1/3 cup ground oats
2 tbsps rice malt syrup
1 1/2 tbsps granulated sugar (add 1/2-1 tbsp more if you want it sweeter)
1 egg
1/4 cup butter, melted
2 tbsps soy milk or milk of your choice
Scant 1/2 tsp baking powder
1/2 tsp cinnamon
1/4 tsp nutmeg (optional)
1/4 tsp ground ginger (optional)
Pinch of salt


Preheat oven to 176 C/350 F
1. Drain canned peaches/pears and reserve a few spoonfuls of syrup for later. Slice fresh fruit if using. Whisk together dry ingredients in a medium-large bowl until well incorporated.
2. In a separate bowl, beat the egg and add the melted butter, milk, and syrup. Add the wet ingredients to the bowl of dry and mix until combined and goopy/sticky. The batter should be pourable but still fairly thick like pancake batter.
3. Line a cake tin with parchment paper and lightly grease or butter the sides before pouring in the batter. Use a spatula to evenly spread it out, ensuring an equal width all the way around. Add the sliced fruit and drizzle syrup and/or sugar over the slices. Bake for 18-25 minutes or until set and the edges are lightly browned, turning 180 degrees at the halfway point to ensure an evenly baked cake. This cake pairs well with vanilla ice cream (for dessert) or plain yogurt (for breakfast)!

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Rich and Healthy Chocolate Pear Cake

This morning I woke up earlier than usual, much to my body’s dismay, ate a toasted blueberry bagel with cream cheese, downed a warm coffee, and proceeded to scan my ever-growing list titled Cakes To Makes ASAP.

I ended up having to mediate a clash between this chocolate pear cake and a date and prune chocolate cake (oh and somewhere in the mess was a lost pear pie/tart… not a cake, but still deserving of a place on an important list). The chocolate pear cake initially won but my fickleness got the best of me and I had to morph the two cakes together. This post should really be titled Chocolate Pear AND Date Cake. Suffice to say the initially unwelcome dates did their job. Not only is this one chocolatey mass of a cake, it’s also decadent without throwing you under the bus health-wise.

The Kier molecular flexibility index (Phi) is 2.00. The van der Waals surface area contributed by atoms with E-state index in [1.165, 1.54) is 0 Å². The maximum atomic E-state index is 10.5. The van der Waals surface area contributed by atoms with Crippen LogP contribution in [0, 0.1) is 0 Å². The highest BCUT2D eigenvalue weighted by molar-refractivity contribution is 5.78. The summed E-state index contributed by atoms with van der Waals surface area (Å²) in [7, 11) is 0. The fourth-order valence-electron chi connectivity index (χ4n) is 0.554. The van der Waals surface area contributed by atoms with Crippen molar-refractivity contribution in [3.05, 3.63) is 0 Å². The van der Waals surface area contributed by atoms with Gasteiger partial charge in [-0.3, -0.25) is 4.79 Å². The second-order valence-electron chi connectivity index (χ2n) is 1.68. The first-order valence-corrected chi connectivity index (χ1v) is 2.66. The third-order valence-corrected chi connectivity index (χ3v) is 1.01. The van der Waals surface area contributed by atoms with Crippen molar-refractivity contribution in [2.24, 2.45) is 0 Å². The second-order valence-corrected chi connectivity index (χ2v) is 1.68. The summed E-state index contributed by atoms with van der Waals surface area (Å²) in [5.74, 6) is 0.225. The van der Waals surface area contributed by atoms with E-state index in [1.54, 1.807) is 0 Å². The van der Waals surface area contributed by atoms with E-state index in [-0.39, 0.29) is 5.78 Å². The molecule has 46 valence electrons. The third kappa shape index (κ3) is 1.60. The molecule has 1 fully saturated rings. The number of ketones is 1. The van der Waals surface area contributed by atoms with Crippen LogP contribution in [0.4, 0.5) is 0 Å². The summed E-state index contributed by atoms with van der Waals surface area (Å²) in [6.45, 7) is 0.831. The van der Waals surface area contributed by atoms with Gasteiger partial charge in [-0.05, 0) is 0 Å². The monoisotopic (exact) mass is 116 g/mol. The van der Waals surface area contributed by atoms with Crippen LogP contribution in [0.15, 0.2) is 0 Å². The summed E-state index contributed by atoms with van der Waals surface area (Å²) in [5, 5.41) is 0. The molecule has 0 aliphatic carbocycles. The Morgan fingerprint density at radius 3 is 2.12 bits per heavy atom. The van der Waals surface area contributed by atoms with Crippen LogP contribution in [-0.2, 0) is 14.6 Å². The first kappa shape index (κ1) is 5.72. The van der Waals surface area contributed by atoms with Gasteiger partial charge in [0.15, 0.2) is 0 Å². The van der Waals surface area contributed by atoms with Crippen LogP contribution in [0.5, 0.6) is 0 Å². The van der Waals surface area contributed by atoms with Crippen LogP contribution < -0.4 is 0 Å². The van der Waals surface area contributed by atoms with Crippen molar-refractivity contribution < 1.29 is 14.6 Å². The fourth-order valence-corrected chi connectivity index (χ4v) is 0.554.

Some people use the word decadent to describe lifestyles or wardrobes, but I think it’s most appropriate in conjunction with the word CAKE. Using dates rather than processed sugar allows for a richer, but not overly bittersweet, chocolate flavor. Also, dates are a whole food. Despite what people say about them (dates are no more than sugar bombs, they’re practically a candy), the fructose-dense guys are also dense with good stuff like fiber, magnesium, minerals, and… read more here if you’re intrigued. While I’m not about to chow down on a cup full of dates everyday, the facts say that they provide a fair bit more helpful nutrients to the body than plain old cane sugar. Opting for dates doesn’t mean I enjoy indulging in bland cake that tastes like earth. Nope. Eating dirt is for worms. Instead, it means I opt for slightly less tooth-achingly sweet treats. Think dark chocolate. And a little bit of sugar. And maybe some ground almonds and peanut butter because… cake making time is the time to go nuts. This cake certainly isn’t for the ALL THINGS SUGAR 7 year old in us, but it is for the more matured dark cocoa lover who strives to eat healthy (so long as healthy includes cake).



1/2 cup flour (I used half whole wheat and half all purpose, but all of one kind is fine)
1/4 cup almonds, ground
1/2 cup dates, soaked and blended into a paste
2-3 ripe (but not mushy) pears, thinly sliced
4 tbsps cocoa powder
1/4 cup & 1 tbsp rice malt syrup
1 egg
2 tbsps unsalted butter
2 tbsps peanut butter
1/2 tsp vanilla extract
1/4 tsp baking powder
1/4 tsp baking soda
2 tbsps unsweetened soy milk
Pinch of salt


Preheat oven to 176 C/350 F
1. Melt butter and peanut butter in a saucepan on low heat. Stir through the rice malt syrup, date paste, and vanilla until well combined and immediately take off the heat. Beat the egg and soy milk together separately and then add them to the wet mixture.
2. Whisk all of the dry ingredients together in a medium-large bowl and gradually pour in the wet mixture, blending with a handheld mixer as you go along. The resulting mixture will be stickier than brownie batter but still pourable.
3. Line a cake pan with baking paper and lightly oil the sides. Pour the batter into the center and use a spatula to evenly spread it out, ensuring an equal width all the way around. Add sliced pears to the top, making sure not to push them too much into the batter. Bake for 15-22 minutes, or until the cake no longer wobbles in the center and batter does not stick to an inserted chopstick/toothpick. Enjoy warm with vanilla ice cream or a cup of hot coffee!!

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Golden Cinnamon Raisin and Blueberry Bagels